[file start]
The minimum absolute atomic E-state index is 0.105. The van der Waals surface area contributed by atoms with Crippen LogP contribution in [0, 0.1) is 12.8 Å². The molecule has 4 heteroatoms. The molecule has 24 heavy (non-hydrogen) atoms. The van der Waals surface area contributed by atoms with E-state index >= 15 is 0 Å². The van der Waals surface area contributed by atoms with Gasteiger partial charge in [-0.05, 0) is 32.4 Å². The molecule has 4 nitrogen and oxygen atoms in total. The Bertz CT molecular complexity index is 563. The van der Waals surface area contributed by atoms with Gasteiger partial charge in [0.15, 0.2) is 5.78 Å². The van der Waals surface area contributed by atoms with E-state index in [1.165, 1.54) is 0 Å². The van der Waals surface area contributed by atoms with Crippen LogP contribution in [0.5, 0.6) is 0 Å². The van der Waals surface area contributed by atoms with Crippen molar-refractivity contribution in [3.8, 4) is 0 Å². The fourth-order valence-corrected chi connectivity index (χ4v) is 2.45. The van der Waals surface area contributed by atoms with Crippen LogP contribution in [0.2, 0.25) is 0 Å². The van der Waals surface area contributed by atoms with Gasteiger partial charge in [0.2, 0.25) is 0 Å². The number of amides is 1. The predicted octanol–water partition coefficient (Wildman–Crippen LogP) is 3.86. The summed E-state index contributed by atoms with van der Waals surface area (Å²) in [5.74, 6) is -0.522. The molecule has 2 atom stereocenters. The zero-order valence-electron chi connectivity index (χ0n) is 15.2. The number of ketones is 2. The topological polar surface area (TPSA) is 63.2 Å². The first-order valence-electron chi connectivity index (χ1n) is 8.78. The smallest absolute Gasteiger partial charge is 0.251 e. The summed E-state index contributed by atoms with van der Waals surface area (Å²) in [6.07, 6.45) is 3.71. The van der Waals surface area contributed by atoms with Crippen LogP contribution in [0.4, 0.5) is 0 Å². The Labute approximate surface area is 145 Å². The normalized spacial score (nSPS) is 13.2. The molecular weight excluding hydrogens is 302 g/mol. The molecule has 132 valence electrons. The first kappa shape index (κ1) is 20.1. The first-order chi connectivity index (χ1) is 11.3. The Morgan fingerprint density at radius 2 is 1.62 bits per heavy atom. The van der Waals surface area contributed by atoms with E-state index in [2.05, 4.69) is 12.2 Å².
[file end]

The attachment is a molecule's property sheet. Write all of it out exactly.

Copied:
The minimum absolute atomic E-state index is 0.105. The van der Waals surface area contributed by atoms with Crippen LogP contribution in [0, 0.1) is 12.8 Å². The molecule has 4 heteroatoms. The molecule has 24 heavy (non-hydrogen) atoms. The van der Waals surface area contributed by atoms with E-state index >= 15 is 0 Å². The van der Waals surface area contributed by atoms with Gasteiger partial charge in [-0.05, 0) is 32.4 Å². The molecule has 4 nitrogen and oxygen atoms in total. The Bertz CT molecular complexity index is 563. The van der Waals surface area contributed by atoms with Gasteiger partial charge in [0.15, 0.2) is 5.78 Å². The van der Waals surface area contributed by atoms with E-state index in [1.165, 1.54) is 0 Å². The van der Waals surface area contributed by atoms with Crippen LogP contribution in [0.5, 0.6) is 0 Å². The van der Waals surface area contributed by atoms with Crippen molar-refractivity contribution in [3.8, 4) is 0 Å². The fourth-order valence-corrected chi connectivity index (χ4v) is 2.45. The van der Waals surface area contributed by atoms with Crippen LogP contribution in [0.2, 0.25) is 0 Å². The van der Waals surface area contributed by atoms with Gasteiger partial charge in [0.2, 0.25) is 0 Å². The number of amides is 1. The predicted octanol–water partition coefficient (Wildman–Crippen LogP) is 3.86. The summed E-state index contributed by atoms with van der Waals surface area (Å²) in [5.74, 6) is -0.522. The molecule has 2 atom stereocenters. The zero-order valence-electron chi connectivity index (χ0n) is 15.2. The number of ketones is 2. The topological polar surface area (TPSA) is 63.2 Å². The first-order valence-electron chi connectivity index (χ1n) is 8.78. The smallest absolute Gasteiger partial charge is 0.251 e. The summed E-state index contributed by atoms with van der Waals surface area (Å²) in [6.07, 6.45) is 3.71. The van der Waals surface area contributed by atoms with Crippen LogP contribution in [0.4, 0.5) is 0 Å². The Labute approximate surface area is 145 Å². The normalized spacial score (nSPS) is 13.2. The molecular weight excluding hydrogens is 302 g/mol. The molecule has 132 valence electrons. The first kappa shape index (κ1) is 20.1. The first-order chi connectivity index (χ1) is 11.3. The Morgan fingerprint density at radius 2 is 1.62 bits per heavy atom. The van der Waals surface area contributed by atoms with E-state index in [2.05, 4.69) is 12.2 Å².